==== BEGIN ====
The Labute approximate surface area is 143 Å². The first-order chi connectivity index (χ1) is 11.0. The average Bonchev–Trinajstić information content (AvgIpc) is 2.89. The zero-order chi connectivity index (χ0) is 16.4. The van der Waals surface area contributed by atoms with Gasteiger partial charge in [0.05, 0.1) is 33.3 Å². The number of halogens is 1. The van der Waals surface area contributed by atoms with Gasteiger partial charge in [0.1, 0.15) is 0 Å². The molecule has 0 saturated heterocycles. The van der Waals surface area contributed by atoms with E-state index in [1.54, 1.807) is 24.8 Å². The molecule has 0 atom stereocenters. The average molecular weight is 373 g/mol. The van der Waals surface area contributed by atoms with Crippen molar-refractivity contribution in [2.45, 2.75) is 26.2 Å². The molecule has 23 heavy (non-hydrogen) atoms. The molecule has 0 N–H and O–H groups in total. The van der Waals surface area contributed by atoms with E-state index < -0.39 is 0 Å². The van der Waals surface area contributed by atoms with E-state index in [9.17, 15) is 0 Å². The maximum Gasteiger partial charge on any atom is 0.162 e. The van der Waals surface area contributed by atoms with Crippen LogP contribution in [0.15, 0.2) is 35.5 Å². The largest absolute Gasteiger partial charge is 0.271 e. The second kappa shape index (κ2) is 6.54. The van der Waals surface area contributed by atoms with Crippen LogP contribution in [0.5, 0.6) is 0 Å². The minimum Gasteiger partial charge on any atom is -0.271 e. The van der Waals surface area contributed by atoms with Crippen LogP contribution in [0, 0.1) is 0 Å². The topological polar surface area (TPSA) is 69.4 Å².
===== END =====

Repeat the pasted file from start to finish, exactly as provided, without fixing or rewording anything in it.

The Labute approximate surface area is 143 Å². The first-order chi connectivity index (χ1) is 11.0. The average Bonchev–Trinajstić information content (AvgIpc) is 2.89. The zero-order chi connectivity index (χ0) is 16.4. The van der Waals surface area contributed by atoms with Gasteiger partial charge in [0.05, 0.1) is 33.3 Å². The number of halogens is 1. The van der Waals surface area contributed by atoms with Gasteiger partial charge in [0.1, 0.15) is 0 Å². The molecule has 0 saturated heterocycles. The van der Waals surface area contributed by atoms with E-state index in [1.54, 1.807) is 24.8 Å². The molecule has 0 atom stereocenters. The average molecular weight is 373 g/mol. The van der Waals surface area contributed by atoms with Crippen molar-refractivity contribution in [2.45, 2.75) is 26.2 Å². The molecule has 23 heavy (non-hydrogen) atoms. The molecule has 0 N–H and O–H groups in total. The van der Waals surface area contributed by atoms with E-state index < -0.39 is 0 Å². The van der Waals surface area contributed by atoms with E-state index in [9.17, 15) is 0 Å². The maximum Gasteiger partial charge on any atom is 0.162 e. The van der Waals surface area contributed by atoms with Crippen LogP contribution in [0.15, 0.2) is 35.5 Å². The largest absolute Gasteiger partial charge is 0.271 e. The second kappa shape index (κ2) is 6.54. The van der Waals surface area contributed by atoms with Crippen LogP contribution in [0.5, 0.6) is 0 Å². The minimum Gasteiger partial charge on any atom is -0.271 e. The van der Waals surface area contributed by atoms with Crippen LogP contribution in [0, 0.1) is 0 Å². The topological polar surface area (TPSA) is 69.4 Å².